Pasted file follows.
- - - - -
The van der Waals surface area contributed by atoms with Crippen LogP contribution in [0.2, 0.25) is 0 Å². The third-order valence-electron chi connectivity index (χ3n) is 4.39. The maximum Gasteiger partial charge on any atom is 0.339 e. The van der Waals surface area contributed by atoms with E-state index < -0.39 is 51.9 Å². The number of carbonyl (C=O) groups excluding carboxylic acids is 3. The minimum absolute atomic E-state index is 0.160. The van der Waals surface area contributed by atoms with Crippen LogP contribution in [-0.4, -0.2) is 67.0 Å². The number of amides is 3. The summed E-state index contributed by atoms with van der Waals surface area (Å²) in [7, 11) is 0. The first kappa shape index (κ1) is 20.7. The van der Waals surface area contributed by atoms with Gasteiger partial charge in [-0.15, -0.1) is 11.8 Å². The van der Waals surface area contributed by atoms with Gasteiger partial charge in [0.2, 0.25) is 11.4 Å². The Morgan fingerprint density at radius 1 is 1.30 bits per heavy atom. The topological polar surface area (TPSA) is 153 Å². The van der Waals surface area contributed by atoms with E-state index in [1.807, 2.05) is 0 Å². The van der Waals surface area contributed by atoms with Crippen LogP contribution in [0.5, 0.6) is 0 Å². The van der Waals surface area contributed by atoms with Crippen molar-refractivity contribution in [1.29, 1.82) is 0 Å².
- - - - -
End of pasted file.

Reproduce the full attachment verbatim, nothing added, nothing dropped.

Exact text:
The van der Waals surface area contributed by atoms with Crippen LogP contribution in [0.2, 0.25) is 0 Å². The third-order valence-electron chi connectivity index (χ3n) is 4.39. The maximum Gasteiger partial charge on any atom is 0.339 e. The van der Waals surface area contributed by atoms with E-state index < -0.39 is 51.9 Å². The number of carbonyl (C=O) groups excluding carboxylic acids is 3. The minimum absolute atomic E-state index is 0.160. The van der Waals surface area contributed by atoms with Crippen LogP contribution in [-0.4, -0.2) is 67.0 Å². The number of amides is 3. The summed E-state index contributed by atoms with van der Waals surface area (Å²) in [7, 11) is 0. The first kappa shape index (κ1) is 20.7. The van der Waals surface area contributed by atoms with Gasteiger partial charge in [-0.15, -0.1) is 11.8 Å². The van der Waals surface area contributed by atoms with Gasteiger partial charge in [0.2, 0.25) is 11.4 Å². The Morgan fingerprint density at radius 1 is 1.30 bits per heavy atom. The topological polar surface area (TPSA) is 153 Å². The van der Waals surface area contributed by atoms with E-state index in [1.807, 2.05) is 0 Å². The van der Waals surface area contributed by atoms with Crippen LogP contribution in [0.5, 0.6) is 0 Å². The van der Waals surface area contributed by atoms with Crippen molar-refractivity contribution in [1.29, 1.82) is 0 Å².